Beethoven Stems 5

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John Ruggero
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Beethoven Stems 5

Post by John Ruggero » 30 Jul 2019, 15:01

In Schenkerian theory, complete melodic closure of an upper structural voice only occurs when the first note of the scale is reached, which is what happens at the main cadences of most tonal pieces of the 18th and 19th centuries. Pieces in which this doesn’t happen give an indefinite impression. One example is the first piece from Schumann’s Scenes of Childhood, which circulates entirely around and ends on the third note of the scale. Of course, this piece is the first of a Romantic cycle, and the indefinite ending serves to connect the piece to what follows. This unusual ending may also explain the Schumann’s enigmatic title “Of Foreign Lands and People”.
Schumann op 15.1.jpeg
Schumann op 15.1.jpeg (52.54 KiB) Viewed 341 times
Of course there are many cases in which the final melody note of a large work is not the tonic, but at the end of a poetic coda that has followed a normal ending on the first note of the scale. In the example from Beethoven’s Sonata op. 14 no. 2 the main cadence is shown at the arrow. The Coda embellishes the third note of the scale, which has been an important structural tone throughout the movement.
op 14 no 2 coda.jpeg
op 14 no 2 coda.jpeg (224.15 KiB) Viewed 341 times
Beethoven’s Sonata op. 109, however, seems to be the rare case in which a large single work actually ends on the third note of the scale without a previous stronger structural ending.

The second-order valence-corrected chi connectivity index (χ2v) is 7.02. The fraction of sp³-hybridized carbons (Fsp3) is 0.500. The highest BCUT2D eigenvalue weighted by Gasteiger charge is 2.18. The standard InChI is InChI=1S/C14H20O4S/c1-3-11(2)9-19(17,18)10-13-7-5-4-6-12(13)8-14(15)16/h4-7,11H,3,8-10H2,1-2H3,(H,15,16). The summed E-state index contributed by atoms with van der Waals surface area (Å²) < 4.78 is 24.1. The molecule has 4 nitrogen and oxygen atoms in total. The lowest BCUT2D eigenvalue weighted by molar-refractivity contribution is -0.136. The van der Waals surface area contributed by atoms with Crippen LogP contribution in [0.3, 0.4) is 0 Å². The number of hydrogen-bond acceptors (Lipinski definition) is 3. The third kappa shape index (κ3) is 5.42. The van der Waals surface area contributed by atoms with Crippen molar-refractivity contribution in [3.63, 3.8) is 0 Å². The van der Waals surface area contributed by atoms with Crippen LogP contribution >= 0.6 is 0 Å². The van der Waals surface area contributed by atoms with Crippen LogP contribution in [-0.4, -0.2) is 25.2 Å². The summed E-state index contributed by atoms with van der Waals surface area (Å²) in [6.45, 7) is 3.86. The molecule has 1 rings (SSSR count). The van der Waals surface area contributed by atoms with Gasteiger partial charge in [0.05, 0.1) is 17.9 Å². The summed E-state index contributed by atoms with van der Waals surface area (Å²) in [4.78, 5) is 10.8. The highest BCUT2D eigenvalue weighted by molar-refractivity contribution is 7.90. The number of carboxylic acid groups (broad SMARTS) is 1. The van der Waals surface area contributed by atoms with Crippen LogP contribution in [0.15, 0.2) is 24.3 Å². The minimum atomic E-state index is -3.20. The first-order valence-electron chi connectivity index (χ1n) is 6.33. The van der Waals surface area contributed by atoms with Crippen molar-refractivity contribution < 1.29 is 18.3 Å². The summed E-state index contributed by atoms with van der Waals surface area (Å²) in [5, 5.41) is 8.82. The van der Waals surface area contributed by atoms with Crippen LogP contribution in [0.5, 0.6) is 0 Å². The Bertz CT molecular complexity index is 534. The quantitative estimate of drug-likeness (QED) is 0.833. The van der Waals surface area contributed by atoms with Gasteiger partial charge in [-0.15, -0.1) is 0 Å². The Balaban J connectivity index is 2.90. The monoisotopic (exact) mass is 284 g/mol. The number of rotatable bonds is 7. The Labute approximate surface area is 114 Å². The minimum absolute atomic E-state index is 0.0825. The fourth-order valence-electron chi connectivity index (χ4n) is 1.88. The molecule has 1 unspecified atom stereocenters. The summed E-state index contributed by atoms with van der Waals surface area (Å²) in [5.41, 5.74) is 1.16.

Or is it?

When the theme of this set of variations is first stated, its inconclusive ending on the third note of the scale is a perfect way to connect the sections without the intervention of constant complete closes at the end of each variation. Beethoven writes the final cadence of the theme with a single stem for each of last two chords :
Beethoven op 119 theme ending.jpeg
Beethoven op 119 theme ending.jpeg (215.62 KiB) Viewed 341 times
But when the theme is restated at the end of the sonata, subtle changes occur: the addition of a few bass octaves, the subtraction of two written-out arpeggios etc. that give a new feeling to the theme. Along with this, Beethoven rewrites the final cadence giving the lower voices their own stems:
Beethoven op 119 final ending.jpeg
Beethoven op 119 final ending.jpeg (127.18 KiB) Viewed 341 times
In my opinion, this means that the F#-E alto voice should brought out to bring finality to the work, with the A-G# above played lightly as a poetic reference to important notes used throughout the whole sonata. In this way, the feeling of intense longing that G# brings throughout most of the sonata is maintained while at the same time our desire for closure at the end of a long piece is satisfied.

To my knowledge, only Schenker’s edition preserves the original stemming. It was even lost in the first edition.
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Anders Hedelin
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Re: Beethoven Stems 5

Post by Anders Hedelin » 01 Aug 2019, 08:09

Maybe the last example could be interpreted the other way round: that the upstemmed notes at the end are the more important ones, letting the sonata end poetically hanging in the air. And closing at the starting point of the whole work as well as of this movement: the third. Just an idea. I can see your point too.
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John Ruggero
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Re: Beethoven Stems 5

Post by John Ruggero » 01 Aug 2019, 15:12

Anders, I think you are right that it could be interpreted that way too if someone wants to emphasize the "hanging in the air" quality over a more definite ending. What is most important is that the soprano and alto voices be carefully voiced to bring out their independence, which is not the case at the end of the first statement of the theme.
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